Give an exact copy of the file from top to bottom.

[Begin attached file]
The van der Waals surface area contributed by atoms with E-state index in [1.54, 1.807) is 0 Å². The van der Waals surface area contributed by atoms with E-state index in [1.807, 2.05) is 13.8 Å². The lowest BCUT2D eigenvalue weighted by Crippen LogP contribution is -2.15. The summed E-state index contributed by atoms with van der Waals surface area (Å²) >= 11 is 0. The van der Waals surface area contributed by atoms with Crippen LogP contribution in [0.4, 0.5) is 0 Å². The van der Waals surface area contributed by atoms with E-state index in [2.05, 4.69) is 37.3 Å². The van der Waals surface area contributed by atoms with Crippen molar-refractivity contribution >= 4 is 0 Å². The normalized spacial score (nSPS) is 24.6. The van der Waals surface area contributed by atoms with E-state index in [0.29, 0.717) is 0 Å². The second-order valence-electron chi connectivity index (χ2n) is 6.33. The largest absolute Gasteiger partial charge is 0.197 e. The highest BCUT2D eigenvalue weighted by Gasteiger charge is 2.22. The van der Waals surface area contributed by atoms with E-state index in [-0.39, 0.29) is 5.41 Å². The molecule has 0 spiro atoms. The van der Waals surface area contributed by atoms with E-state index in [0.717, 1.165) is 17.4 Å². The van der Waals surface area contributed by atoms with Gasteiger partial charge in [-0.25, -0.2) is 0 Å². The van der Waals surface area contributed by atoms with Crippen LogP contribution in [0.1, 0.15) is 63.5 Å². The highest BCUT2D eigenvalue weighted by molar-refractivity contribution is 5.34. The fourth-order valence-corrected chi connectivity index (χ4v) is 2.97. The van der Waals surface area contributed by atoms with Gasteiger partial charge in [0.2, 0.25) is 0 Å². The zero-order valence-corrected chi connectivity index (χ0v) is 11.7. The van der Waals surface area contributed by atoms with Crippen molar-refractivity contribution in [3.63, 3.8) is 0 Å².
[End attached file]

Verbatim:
The van der Waals surface area contributed by atoms with E-state index in [1.54, 1.807) is 0 Å². The van der Waals surface area contributed by atoms with E-state index in [1.807, 2.05) is 13.8 Å². The lowest BCUT2D eigenvalue weighted by Crippen LogP contribution is -2.15. The summed E-state index contributed by atoms with van der Waals surface area (Å²) >= 11 is 0. The van der Waals surface area contributed by atoms with Crippen LogP contribution in [0.4, 0.5) is 0 Å². The van der Waals surface area contributed by atoms with E-state index in [2.05, 4.69) is 37.3 Å². The van der Waals surface area contributed by atoms with Crippen molar-refractivity contribution >= 4 is 0 Å². The normalized spacial score (nSPS) is 24.6. The van der Waals surface area contributed by atoms with E-state index in [0.29, 0.717) is 0 Å². The second-order valence-electron chi connectivity index (χ2n) is 6.33. The largest absolute Gasteiger partial charge is 0.197 e. The highest BCUT2D eigenvalue weighted by Gasteiger charge is 2.22. The van der Waals surface area contributed by atoms with E-state index in [-0.39, 0.29) is 5.41 Å². The molecule has 0 spiro atoms. The van der Waals surface area contributed by atoms with E-state index in [0.717, 1.165) is 17.4 Å². The van der Waals surface area contributed by atoms with Gasteiger partial charge in [-0.25, -0.2) is 0 Å². The van der Waals surface area contributed by atoms with Crippen LogP contribution in [0.1, 0.15) is 63.5 Å². The highest BCUT2D eigenvalue weighted by molar-refractivity contribution is 5.34. The fourth-order valence-corrected chi connectivity index (χ4v) is 2.97. The van der Waals surface area contributed by atoms with Gasteiger partial charge in [0.2, 0.25) is 0 Å². The zero-order valence-corrected chi connectivity index (χ0v) is 11.7. The van der Waals surface area contributed by atoms with Crippen molar-refractivity contribution in [3.63, 3.8) is 0 Å².